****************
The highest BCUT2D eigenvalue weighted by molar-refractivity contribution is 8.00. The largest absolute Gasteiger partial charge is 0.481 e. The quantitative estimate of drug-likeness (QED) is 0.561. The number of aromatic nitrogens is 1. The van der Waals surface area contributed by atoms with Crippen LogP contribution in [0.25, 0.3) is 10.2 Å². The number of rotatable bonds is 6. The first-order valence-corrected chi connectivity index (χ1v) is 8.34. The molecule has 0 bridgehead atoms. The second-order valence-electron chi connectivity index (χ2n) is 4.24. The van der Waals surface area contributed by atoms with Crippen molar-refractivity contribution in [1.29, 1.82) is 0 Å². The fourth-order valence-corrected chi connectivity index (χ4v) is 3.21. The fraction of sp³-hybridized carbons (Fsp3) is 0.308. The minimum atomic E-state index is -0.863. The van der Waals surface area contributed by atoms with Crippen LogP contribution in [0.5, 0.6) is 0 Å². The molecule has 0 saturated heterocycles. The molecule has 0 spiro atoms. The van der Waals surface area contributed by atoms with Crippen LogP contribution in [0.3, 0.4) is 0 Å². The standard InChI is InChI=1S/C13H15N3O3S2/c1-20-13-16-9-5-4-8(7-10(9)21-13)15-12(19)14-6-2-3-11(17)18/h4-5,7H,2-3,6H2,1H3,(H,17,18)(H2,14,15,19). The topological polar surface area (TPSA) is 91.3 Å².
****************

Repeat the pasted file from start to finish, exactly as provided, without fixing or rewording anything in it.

The highest BCUT2D eigenvalue weighted by molar-refractivity contribution is 8.00. The largest absolute Gasteiger partial charge is 0.481 e. The quantitative estimate of drug-likeness (QED) is 0.561. The number of aromatic nitrogens is 1. The van der Waals surface area contributed by atoms with Crippen LogP contribution in [0.25, 0.3) is 10.2 Å². The number of rotatable bonds is 6. The first-order valence-corrected chi connectivity index (χ1v) is 8.34. The molecule has 0 bridgehead atoms. The second-order valence-electron chi connectivity index (χ2n) is 4.24. The van der Waals surface area contributed by atoms with Crippen molar-refractivity contribution in [1.29, 1.82) is 0 Å². The fourth-order valence-corrected chi connectivity index (χ4v) is 3.21. The fraction of sp³-hybridized carbons (Fsp3) is 0.308. The minimum atomic E-state index is -0.863. The van der Waals surface area contributed by atoms with Crippen LogP contribution in [0.5, 0.6) is 0 Å². The molecule has 0 saturated heterocycles. The molecule has 0 spiro atoms. The van der Waals surface area contributed by atoms with Crippen LogP contribution in [0.3, 0.4) is 0 Å². The standard InChI is InChI=1S/C13H15N3O3S2/c1-20-13-16-9-5-4-8(7-10(9)21-13)15-12(19)14-6-2-3-11(17)18/h4-5,7H,2-3,6H2,1H3,(H,17,18)(H2,14,15,19). The topological polar surface area (TPSA) is 91.3 Å².